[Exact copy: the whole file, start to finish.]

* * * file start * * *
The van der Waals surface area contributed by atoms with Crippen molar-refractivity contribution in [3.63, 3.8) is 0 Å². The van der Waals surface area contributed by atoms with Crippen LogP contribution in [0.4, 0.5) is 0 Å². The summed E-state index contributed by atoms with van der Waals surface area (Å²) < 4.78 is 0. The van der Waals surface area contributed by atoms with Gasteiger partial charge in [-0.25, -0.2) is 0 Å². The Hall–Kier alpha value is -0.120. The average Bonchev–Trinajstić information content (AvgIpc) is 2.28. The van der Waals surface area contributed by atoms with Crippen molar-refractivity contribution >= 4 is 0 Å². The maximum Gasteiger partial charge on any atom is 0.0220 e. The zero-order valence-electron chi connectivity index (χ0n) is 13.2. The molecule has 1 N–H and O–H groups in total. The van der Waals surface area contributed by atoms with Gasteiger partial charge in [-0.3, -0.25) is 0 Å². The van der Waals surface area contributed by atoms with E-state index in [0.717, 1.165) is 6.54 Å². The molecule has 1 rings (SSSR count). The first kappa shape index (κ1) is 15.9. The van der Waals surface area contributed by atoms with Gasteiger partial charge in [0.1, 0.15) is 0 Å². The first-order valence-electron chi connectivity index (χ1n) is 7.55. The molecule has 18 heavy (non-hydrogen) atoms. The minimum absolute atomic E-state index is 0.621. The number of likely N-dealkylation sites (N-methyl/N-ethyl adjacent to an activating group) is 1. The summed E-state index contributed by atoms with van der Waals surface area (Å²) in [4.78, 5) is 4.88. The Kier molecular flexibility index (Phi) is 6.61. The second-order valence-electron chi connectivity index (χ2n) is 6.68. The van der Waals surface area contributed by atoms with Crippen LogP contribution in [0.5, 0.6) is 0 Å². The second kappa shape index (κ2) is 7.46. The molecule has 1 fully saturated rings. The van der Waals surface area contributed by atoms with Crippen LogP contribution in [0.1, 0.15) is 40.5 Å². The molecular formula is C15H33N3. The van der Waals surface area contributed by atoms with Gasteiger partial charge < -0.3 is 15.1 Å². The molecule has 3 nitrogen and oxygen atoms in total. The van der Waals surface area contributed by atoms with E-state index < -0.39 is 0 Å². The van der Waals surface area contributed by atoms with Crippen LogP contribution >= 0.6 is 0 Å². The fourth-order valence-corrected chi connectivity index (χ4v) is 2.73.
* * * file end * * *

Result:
The van der Waals surface area contributed by atoms with Crippen molar-refractivity contribution in [3.63, 3.8) is 0 Å². The van der Waals surface area contributed by atoms with Crippen LogP contribution in [0.4, 0.5) is 0 Å². The summed E-state index contributed by atoms with van der Waals surface area (Å²) < 4.78 is 0. The van der Waals surface area contributed by atoms with Gasteiger partial charge in [-0.25, -0.2) is 0 Å². The Hall–Kier alpha value is -0.120. The average Bonchev–Trinajstić information content (AvgIpc) is 2.28. The van der Waals surface area contributed by atoms with Crippen molar-refractivity contribution >= 4 is 0 Å². The maximum Gasteiger partial charge on any atom is 0.0220 e. The zero-order valence-electron chi connectivity index (χ0n) is 13.2. The molecule has 1 N–H and O–H groups in total. The van der Waals surface area contributed by atoms with Gasteiger partial charge in [-0.3, -0.25) is 0 Å². The van der Waals surface area contributed by atoms with E-state index in [0.717, 1.165) is 6.54 Å². The molecule has 1 rings (SSSR count). The first kappa shape index (κ1) is 15.9. The van der Waals surface area contributed by atoms with Gasteiger partial charge in [0.1, 0.15) is 0 Å². The first-order valence-electron chi connectivity index (χ1n) is 7.55. The molecule has 18 heavy (non-hydrogen) atoms. The minimum absolute atomic E-state index is 0.621. The number of likely N-dealkylation sites (N-methyl/N-ethyl adjacent to an activating group) is 1. The summed E-state index contributed by atoms with van der Waals surface area (Å²) in [4.78, 5) is 4.88. The Kier molecular flexibility index (Phi) is 6.61. The second-order valence-electron chi connectivity index (χ2n) is 6.68. The van der Waals surface area contributed by atoms with Crippen LogP contribution in [0.5, 0.6) is 0 Å². The second kappa shape index (κ2) is 7.46. The molecule has 1 fully saturated rings. The van der Waals surface area contributed by atoms with Crippen LogP contribution in [0.1, 0.15) is 40.5 Å². The molecular formula is C15H33N3. The van der Waals surface area contributed by atoms with Gasteiger partial charge < -0.3 is 15.1 Å². The molecule has 3 nitrogen and oxygen atoms in total. The van der Waals surface area contributed by atoms with E-state index < -0.39 is 0 Å². The van der Waals surface area contributed by atoms with Crippen LogP contribution >= 0.6 is 0 Å². The fourth-order valence-corrected chi connectivity index (χ4v) is 2.73.